MINNEAPOLIS - Like many of his 16-year-old classmates Jack Jablonski is learning to drive.
Thursday he took his first trip through the halls of Sister Kenny Rehabilitation Institute in his motorized wheelchair. He displayed the usual student driver anxiety, but significantly, his left hand was running the controls.
It ranked as one of the ups for Jack this past week, the kind of milestone that helps him deal with the downs since he was paralyzed in December during a hockey game.
"You know we met with the doctors this morning and they're blown away by what they're seeing already," says Leslie Jablonski, Jack's mom. "He's just doing things that we didn't think he'd do, so it's exciting."
An even bigger victory came Thursday morning, when Jack used his extended arms and the muscles in his shoulders to steady himself in a seated position during physical therapy.
On the day's first attempt of the day he was able to steady himself in place for 40 seconds, no small feat given he's still weighted down with a 9 pound halo ring attached to his head. Yet by the afternoon Jack was grimacing and gutting it out for nearly five minutes.
Jack has always been a physical over-achiever. Just last hockey season he led his Bantam A team by scoring 50 goals.
Those goals came so easily compared to the effort it takes Jack to lift his left arm just a few inches now.
"All the way to your lap," instructs his physical therapist Cheryl Greely.
"Don't help me," responds Jack, the intensity building on his face. "I want to try it."
Jack's arm quivers, and slowly his hand raises from the mat to his lap. He takes a deep breath as his 13-year-old bother Max offers applause and approval.
The work is hard and also redundant. Jack spends four to five hours a day in physical therapy. But progress is synonymous with hope. "If I'm doing this so quickly and I'm not supposed to be doing this at this time, what could I be doing a month down the road?"
It is of course the question everyone raises, how far can Jack go? There's no easy answer, says Karl Sandin M.D, Sister Kenny's physician-in-chief. "The tissue that's in there in the spinal cord is substantially damaged," he cautions.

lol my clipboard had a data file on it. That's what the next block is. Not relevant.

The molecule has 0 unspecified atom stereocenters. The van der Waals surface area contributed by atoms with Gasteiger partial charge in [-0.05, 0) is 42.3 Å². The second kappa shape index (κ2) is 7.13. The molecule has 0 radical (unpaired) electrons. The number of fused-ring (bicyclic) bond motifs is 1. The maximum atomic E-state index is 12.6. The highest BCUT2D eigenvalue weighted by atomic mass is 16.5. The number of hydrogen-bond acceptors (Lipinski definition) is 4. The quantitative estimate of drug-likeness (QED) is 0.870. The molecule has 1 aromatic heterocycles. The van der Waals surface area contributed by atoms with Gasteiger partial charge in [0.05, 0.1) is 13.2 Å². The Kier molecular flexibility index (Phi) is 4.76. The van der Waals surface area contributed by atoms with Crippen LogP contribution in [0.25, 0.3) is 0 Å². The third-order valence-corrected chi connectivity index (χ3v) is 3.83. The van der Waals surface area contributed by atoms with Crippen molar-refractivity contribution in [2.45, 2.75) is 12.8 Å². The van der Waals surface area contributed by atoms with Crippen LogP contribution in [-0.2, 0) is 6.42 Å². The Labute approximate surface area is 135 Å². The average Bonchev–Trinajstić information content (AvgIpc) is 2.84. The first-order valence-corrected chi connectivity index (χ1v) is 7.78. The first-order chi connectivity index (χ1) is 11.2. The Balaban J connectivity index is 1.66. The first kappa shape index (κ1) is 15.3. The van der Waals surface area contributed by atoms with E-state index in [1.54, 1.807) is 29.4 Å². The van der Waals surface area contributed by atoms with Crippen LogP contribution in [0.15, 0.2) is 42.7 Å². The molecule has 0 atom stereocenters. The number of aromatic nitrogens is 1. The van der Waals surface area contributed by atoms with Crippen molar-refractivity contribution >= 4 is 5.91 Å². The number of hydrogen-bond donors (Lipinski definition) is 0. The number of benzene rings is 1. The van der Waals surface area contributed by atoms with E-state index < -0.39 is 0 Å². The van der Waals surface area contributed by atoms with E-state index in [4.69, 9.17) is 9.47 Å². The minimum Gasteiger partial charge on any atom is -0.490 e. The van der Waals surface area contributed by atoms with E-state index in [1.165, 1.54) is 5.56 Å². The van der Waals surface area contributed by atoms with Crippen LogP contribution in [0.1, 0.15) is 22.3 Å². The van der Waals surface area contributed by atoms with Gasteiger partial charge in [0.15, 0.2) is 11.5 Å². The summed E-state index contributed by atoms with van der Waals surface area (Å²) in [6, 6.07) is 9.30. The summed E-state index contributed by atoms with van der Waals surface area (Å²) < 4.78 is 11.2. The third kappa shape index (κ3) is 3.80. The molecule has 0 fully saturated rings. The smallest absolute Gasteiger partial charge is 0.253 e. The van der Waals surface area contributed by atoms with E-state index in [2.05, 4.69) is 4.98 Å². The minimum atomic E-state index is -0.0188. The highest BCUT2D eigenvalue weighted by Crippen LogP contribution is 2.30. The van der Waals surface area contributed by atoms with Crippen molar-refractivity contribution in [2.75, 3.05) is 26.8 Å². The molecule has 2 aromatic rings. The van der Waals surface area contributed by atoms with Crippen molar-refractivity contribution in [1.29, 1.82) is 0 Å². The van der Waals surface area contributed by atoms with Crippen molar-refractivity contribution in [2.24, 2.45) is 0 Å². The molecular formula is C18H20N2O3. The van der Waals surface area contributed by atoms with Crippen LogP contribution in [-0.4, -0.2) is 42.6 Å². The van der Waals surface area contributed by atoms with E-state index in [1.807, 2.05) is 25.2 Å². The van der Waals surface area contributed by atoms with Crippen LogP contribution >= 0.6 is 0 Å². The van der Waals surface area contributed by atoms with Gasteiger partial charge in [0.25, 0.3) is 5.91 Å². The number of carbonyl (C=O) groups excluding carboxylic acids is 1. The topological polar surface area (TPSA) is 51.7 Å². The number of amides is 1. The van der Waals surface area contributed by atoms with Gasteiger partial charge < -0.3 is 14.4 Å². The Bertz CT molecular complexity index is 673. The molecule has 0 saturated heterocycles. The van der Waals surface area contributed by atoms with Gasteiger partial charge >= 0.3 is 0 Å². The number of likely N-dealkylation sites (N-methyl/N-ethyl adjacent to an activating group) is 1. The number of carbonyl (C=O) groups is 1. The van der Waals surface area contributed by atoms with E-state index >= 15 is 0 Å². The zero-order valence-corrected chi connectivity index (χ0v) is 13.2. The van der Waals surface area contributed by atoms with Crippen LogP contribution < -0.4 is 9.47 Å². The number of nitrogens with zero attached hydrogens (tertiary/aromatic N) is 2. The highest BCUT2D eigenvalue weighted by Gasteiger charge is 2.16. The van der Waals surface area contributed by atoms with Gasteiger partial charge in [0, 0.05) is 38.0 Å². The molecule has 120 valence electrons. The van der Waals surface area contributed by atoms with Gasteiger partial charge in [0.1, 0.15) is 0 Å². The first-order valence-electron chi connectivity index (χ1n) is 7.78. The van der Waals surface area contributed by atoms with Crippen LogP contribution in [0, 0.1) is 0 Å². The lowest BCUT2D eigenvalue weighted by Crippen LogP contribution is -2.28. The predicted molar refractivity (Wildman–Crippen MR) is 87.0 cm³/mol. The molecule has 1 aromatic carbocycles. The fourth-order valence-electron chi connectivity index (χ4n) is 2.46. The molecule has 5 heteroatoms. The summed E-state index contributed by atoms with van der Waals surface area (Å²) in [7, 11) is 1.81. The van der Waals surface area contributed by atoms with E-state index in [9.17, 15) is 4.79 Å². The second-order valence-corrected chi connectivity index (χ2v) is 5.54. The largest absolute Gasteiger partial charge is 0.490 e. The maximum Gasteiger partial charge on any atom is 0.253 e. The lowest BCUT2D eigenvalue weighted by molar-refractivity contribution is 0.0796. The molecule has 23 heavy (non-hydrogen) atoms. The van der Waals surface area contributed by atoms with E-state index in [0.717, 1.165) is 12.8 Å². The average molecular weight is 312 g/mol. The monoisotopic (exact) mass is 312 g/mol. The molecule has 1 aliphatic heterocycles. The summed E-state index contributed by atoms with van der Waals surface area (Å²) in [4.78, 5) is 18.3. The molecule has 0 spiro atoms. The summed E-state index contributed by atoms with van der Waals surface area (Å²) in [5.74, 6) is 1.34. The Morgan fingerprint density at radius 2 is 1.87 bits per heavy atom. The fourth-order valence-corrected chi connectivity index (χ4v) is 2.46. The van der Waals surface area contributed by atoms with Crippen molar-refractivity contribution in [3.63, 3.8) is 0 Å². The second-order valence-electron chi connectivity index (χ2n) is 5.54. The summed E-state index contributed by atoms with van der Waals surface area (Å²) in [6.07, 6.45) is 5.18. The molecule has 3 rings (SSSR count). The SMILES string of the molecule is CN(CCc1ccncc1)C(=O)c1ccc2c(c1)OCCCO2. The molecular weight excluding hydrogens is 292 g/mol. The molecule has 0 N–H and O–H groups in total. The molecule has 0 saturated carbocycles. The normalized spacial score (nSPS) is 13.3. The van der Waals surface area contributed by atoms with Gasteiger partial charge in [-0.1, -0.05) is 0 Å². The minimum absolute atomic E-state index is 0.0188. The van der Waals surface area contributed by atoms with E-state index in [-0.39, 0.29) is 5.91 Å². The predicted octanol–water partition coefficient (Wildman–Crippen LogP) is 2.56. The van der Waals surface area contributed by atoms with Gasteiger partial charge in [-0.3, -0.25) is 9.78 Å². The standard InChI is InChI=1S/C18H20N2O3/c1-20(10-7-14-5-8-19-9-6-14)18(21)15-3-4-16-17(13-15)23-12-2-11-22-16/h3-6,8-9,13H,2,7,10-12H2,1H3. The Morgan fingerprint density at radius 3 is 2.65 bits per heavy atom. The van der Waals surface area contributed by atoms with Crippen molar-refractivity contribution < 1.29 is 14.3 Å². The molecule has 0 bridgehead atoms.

Yet Jack has some things in his favor, according to Sandin, including his youth, his athleticism, family support and the psychological rigor he's displayed in therapy. "So it's really our job in rehabilitation to make sure that we are setting up the possibility of every future success that may come to somebody."
But even Jack's good days can quickly turn. Minutes after leaving therapy and returning to his room, Jack is experiencing severe pain in his abdomen and having trouble regulating his temperature. "This is not our favorite time of the day," explains his mom. "The damaged nerves are confused and they send mixed messages and he gets hot and then gets cold."
Nurses bring pills that will help ease his pain. Jack settles back in his chair and looks forward to a few hours of sleep. "I just try to stay calm and relaxed," he says quietly. "Sometimes I get through it easily like that."
Jack's parents still marvel at his strength in such situations. "It's been very courageous over the past five weeks," says Mike Jablonski, Jack's dad.
Leslie Jablonski sees the smile on her son's face when people come to visit, even on days when he's not feeling the best. "I don't think I could be like that," she says. "He's a great kid and I'm so proud of him."
But as usual Jack's little brother Max seems to put I best. "You know, we never lost Jack. His personality and attitude have stayed the same."
If all goes as planned, in a couple of months Jack's doctors will be removing the halo. Soon after, he should be able to move back home and continue his therapy on an outpatient basis.
Jack someday hopes to walk and skate again, but among his short-term goals is to return to Benilde-St. Margaret's this fall to rejoin his class for his junior year of high school.
"Just to try to get back to normal again, so I can be a normal teenage high school kid again," he says.
(Copyright 2012 by KARE. All rights reserved. This material may not be published, broadcast, rewritten or redistributed.)